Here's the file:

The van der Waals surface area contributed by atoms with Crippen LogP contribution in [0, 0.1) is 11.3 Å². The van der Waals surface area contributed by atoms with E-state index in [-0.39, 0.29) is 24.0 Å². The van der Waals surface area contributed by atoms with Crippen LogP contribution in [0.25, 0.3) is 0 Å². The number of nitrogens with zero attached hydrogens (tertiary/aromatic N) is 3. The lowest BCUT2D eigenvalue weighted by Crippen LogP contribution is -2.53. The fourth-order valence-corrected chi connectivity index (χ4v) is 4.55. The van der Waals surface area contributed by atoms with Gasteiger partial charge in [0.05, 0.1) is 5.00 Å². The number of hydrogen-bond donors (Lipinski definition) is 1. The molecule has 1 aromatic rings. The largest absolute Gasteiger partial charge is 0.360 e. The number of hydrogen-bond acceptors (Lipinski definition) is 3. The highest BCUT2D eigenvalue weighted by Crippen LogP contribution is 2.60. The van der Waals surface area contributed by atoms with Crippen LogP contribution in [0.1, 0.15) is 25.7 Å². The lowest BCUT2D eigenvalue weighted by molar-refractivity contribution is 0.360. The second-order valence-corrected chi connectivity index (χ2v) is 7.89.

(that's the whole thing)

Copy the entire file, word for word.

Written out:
The van der Waals surface area contributed by atoms with Crippen LogP contribution in [0, 0.1) is 11.3 Å². The van der Waals surface area contributed by atoms with E-state index in [-0.39, 0.29) is 24.0 Å². The van der Waals surface area contributed by atoms with Crippen LogP contribution in [0.25, 0.3) is 0 Å². The number of nitrogens with zero attached hydrogens (tertiary/aromatic N) is 3. The lowest BCUT2D eigenvalue weighted by Crippen LogP contribution is -2.53. The fourth-order valence-corrected chi connectivity index (χ4v) is 4.55. The van der Waals surface area contributed by atoms with Gasteiger partial charge in [0.05, 0.1) is 5.00 Å². The number of hydrogen-bond donors (Lipinski definition) is 1. The molecule has 1 aromatic rings. The largest absolute Gasteiger partial charge is 0.360 e. The number of hydrogen-bond acceptors (Lipinski definition) is 3. The highest BCUT2D eigenvalue weighted by Crippen LogP contribution is 2.60. The van der Waals surface area contributed by atoms with Crippen LogP contribution in [0.1, 0.15) is 25.7 Å². The lowest BCUT2D eigenvalue weighted by molar-refractivity contribution is 0.360. The second-order valence-corrected chi connectivity index (χ2v) is 7.89.